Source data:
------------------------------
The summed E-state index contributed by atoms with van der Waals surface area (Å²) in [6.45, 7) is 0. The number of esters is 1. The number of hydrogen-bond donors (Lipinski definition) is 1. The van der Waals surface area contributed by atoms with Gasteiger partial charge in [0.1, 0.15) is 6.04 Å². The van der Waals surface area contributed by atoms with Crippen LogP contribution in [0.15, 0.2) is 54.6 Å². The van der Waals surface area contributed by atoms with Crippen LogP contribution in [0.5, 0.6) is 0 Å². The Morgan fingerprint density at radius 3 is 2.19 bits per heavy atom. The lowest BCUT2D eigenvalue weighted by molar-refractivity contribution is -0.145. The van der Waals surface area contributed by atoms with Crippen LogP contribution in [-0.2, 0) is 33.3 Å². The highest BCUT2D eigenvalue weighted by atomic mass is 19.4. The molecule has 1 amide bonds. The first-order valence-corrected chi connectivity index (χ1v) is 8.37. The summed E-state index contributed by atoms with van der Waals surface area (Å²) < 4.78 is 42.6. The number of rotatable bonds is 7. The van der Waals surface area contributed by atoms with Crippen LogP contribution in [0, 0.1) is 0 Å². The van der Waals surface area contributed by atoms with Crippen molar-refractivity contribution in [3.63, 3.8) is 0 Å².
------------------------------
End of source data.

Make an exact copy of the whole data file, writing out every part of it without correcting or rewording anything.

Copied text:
The summed E-state index contributed by atoms with van der Waals surface area (Å²) in [6.45, 7) is 0. The number of esters is 1. The number of hydrogen-bond donors (Lipinski definition) is 1. The van der Waals surface area contributed by atoms with Gasteiger partial charge in [0.1, 0.15) is 6.04 Å². The van der Waals surface area contributed by atoms with Crippen LogP contribution in [0.15, 0.2) is 54.6 Å². The van der Waals surface area contributed by atoms with Crippen LogP contribution in [0.5, 0.6) is 0 Å². The Morgan fingerprint density at radius 3 is 2.19 bits per heavy atom. The lowest BCUT2D eigenvalue weighted by molar-refractivity contribution is -0.145. The van der Waals surface area contributed by atoms with Crippen LogP contribution in [-0.2, 0) is 33.3 Å². The highest BCUT2D eigenvalue weighted by atomic mass is 19.4. The molecule has 1 amide bonds. The first-order valence-corrected chi connectivity index (χ1v) is 8.37. The summed E-state index contributed by atoms with van der Waals surface area (Å²) < 4.78 is 42.6. The number of rotatable bonds is 7. The van der Waals surface area contributed by atoms with Crippen LogP contribution in [0, 0.1) is 0 Å². The van der Waals surface area contributed by atoms with Crippen molar-refractivity contribution in [3.63, 3.8) is 0 Å².